Psychology: Depth Of Processing And The Self Reference Effect Essay, Research Paper
There have been many experiments done on depth of processing and the self reference effect. The Depth of Processing model of memory maintains that how deep something is encoded into a person’s memory depends on using certain types of processing. This relates to the self reference effect because it is believed that people have the tendency to remember something better when they can relate it to themselves. People who can personally relate to something have the tendency to embed it deeper into their memory.
Craik and Tulving did a series of experiments on the depth of processing model. They had participants use a series of processing methods to encode words at different levels; shallow, moderate, and deep. The subjects were shown a series of words and ask questions about the words that would provide a “yes” or “no” response. At the shallow level they were asked questions about whether or not the word was written in capital letters. At the moderate level of processing, the subject was asked questions as to whether or not two words rhymed. Finally, the subjects were asked about words in sentences and whether or not they fit. This was the deep level of processing. After participants had completed the task they were then given a surprise recognition test with the words that they were just asked questions on (target words) and then words that they have never seen before (distraction words). The results of the experiment showed that people remembered the words better that were at deeper level of processing (Craik and Tulving 1975).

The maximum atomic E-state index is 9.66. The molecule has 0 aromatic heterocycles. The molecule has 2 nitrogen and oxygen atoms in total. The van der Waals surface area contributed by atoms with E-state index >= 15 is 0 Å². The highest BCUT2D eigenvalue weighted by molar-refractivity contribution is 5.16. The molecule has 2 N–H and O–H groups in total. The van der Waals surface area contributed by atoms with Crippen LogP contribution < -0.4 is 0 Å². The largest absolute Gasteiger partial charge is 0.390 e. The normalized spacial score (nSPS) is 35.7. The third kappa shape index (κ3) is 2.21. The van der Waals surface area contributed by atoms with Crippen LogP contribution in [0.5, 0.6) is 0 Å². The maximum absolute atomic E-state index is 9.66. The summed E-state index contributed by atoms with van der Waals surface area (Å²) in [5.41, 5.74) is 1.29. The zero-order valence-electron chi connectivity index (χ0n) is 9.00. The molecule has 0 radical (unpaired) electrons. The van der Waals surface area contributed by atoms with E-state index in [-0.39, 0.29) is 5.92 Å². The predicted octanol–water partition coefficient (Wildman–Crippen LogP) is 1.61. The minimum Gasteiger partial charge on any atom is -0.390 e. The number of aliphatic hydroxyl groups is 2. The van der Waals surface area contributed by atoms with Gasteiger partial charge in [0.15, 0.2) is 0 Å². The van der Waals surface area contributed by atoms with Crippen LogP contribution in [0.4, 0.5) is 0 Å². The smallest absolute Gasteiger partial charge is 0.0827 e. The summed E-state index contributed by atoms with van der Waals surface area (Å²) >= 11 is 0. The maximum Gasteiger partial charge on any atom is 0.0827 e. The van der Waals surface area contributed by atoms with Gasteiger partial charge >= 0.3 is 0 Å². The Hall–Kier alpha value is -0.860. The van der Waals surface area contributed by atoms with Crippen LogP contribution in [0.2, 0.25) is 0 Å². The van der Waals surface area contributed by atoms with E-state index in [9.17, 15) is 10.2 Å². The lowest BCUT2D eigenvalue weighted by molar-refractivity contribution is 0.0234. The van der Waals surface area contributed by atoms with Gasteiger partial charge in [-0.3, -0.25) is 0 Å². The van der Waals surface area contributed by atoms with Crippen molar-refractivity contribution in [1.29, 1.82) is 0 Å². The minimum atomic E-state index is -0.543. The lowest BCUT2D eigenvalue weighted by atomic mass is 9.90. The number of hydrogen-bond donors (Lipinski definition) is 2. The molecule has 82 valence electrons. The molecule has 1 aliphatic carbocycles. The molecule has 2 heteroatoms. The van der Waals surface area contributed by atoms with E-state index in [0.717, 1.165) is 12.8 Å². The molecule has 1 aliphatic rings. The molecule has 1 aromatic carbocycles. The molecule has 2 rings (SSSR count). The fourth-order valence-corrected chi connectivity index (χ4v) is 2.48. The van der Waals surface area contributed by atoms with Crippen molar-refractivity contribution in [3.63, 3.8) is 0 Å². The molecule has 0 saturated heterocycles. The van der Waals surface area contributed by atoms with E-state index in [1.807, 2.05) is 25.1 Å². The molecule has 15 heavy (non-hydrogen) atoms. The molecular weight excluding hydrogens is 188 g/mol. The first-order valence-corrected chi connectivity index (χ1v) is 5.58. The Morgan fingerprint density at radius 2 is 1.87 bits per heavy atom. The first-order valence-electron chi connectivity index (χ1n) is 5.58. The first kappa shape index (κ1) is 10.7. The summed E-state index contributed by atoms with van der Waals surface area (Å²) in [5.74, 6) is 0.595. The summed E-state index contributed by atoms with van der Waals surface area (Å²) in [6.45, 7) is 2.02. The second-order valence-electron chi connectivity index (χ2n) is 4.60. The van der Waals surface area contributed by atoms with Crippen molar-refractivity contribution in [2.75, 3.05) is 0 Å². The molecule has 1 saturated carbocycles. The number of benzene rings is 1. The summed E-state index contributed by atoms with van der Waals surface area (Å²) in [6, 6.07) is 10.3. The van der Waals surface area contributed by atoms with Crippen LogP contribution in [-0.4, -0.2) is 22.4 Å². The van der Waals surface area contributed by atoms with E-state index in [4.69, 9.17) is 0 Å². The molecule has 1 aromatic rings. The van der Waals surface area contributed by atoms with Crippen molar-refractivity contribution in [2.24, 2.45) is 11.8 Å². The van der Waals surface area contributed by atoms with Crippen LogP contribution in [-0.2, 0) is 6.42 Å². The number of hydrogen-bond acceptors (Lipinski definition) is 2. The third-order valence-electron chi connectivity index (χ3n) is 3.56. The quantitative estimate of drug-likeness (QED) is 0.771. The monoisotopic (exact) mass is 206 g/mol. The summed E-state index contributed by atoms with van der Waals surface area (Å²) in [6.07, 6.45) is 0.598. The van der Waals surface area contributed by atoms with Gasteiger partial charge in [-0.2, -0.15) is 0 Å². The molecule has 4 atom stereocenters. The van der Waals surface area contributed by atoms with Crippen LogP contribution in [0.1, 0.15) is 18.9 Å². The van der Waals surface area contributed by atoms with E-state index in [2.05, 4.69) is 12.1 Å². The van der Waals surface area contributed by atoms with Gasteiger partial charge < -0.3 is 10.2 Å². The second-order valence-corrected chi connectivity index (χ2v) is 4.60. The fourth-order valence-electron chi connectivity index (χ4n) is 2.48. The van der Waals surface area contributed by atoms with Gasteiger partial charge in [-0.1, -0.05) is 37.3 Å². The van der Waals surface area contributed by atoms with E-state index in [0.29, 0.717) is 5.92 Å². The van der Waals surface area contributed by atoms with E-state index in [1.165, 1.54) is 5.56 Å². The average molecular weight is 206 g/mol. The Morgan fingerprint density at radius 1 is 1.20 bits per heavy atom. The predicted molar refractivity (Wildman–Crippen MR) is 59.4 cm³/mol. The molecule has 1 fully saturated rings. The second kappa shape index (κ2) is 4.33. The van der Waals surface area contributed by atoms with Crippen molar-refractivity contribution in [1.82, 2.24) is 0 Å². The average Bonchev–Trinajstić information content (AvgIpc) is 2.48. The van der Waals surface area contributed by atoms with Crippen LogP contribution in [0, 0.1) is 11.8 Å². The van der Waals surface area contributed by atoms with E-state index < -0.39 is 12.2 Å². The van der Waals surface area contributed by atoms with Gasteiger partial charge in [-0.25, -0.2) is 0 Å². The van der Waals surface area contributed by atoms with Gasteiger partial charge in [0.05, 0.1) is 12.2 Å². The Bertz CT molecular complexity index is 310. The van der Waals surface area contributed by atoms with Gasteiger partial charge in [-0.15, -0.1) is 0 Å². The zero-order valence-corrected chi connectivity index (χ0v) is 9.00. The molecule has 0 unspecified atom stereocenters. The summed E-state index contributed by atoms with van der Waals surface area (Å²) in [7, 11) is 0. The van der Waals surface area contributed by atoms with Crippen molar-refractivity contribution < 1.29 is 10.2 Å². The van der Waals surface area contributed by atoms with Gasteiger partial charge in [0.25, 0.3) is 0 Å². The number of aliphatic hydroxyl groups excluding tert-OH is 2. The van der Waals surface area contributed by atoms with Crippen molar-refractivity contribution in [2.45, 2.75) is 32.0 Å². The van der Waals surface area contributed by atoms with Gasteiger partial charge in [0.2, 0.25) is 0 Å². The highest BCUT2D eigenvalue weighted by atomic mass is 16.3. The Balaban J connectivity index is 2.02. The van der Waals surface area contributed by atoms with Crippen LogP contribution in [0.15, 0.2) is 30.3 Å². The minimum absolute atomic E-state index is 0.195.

Although there was some criticisms about the above experiment, Craik and Tulving performed more experiments each time refining the D.O.P. model. There were thoughts that the structural tasks were easier and not as much time had to be spent on them therefore people did not have as long to look at those words and could not study them like the other tasks. Craik and Tulving then made the structural task take equally as long as the other tasks. The results remand the same as the previous experiments. Craik and Tulving also originally started with five tasks, but then narrowed it down to three to avoid a ceiling effect. The self-referent task was later added to model by Rogers.
Palmere, Benton, Glover, and Ronning (1983) did a series of experiments continuing the research on the depth of processing model. They used paragraphs and within the paragraph there were sentences that were supported and then ones that were not. After the subjects were through reading all the paragraphs, they were then given a recognition test on the information in the paragraph. The results of this experiment showed that the subjects remember more information about the sentences which were supported with other information rather the ones that stand alone. This supports to the depth of processing because according to this experiment people remember information that had more detail which would require more thinking which would in turn encode the information at a much deeper level. The deeper information is encode people are more likely able to recall the information.